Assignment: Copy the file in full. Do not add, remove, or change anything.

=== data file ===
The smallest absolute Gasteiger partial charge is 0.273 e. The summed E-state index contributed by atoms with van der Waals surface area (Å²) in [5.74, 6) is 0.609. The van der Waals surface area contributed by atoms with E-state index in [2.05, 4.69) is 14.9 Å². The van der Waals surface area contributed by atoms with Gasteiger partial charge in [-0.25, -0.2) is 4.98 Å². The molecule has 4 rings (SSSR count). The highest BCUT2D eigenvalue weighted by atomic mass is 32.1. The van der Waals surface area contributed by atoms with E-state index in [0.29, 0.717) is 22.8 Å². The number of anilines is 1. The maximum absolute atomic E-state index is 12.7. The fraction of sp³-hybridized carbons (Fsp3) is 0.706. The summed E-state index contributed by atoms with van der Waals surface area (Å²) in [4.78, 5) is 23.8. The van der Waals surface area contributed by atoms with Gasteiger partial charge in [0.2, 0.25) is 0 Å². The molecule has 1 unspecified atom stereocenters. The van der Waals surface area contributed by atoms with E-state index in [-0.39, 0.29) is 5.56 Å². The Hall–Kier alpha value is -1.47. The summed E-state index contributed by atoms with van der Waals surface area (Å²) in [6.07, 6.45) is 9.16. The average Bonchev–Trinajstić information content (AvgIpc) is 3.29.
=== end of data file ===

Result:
The smallest absolute Gasteiger partial charge is 0.273 e. The summed E-state index contributed by atoms with van der Waals surface area (Å²) in [5.74, 6) is 0.609. The van der Waals surface area contributed by atoms with E-state index in [2.05, 4.69) is 14.9 Å². The van der Waals surface area contributed by atoms with Gasteiger partial charge in [-0.25, -0.2) is 4.98 Å². The molecule has 4 rings (SSSR count). The highest BCUT2D eigenvalue weighted by atomic mass is 32.1. The van der Waals surface area contributed by atoms with E-state index in [0.29, 0.717) is 22.8 Å². The number of anilines is 1. The maximum absolute atomic E-state index is 12.7. The fraction of sp³-hybridized carbons (Fsp3) is 0.706. The summed E-state index contributed by atoms with van der Waals surface area (Å²) in [4.78, 5) is 23.8. The van der Waals surface area contributed by atoms with Gasteiger partial charge in [0.2, 0.25) is 0 Å². The molecule has 1 unspecified atom stereocenters. The van der Waals surface area contributed by atoms with E-state index in [-0.39, 0.29) is 5.56 Å². The Hall–Kier alpha value is -1.47. The summed E-state index contributed by atoms with van der Waals surface area (Å²) in [6.07, 6.45) is 9.16. The average Bonchev–Trinajstić information content (AvgIpc) is 3.29.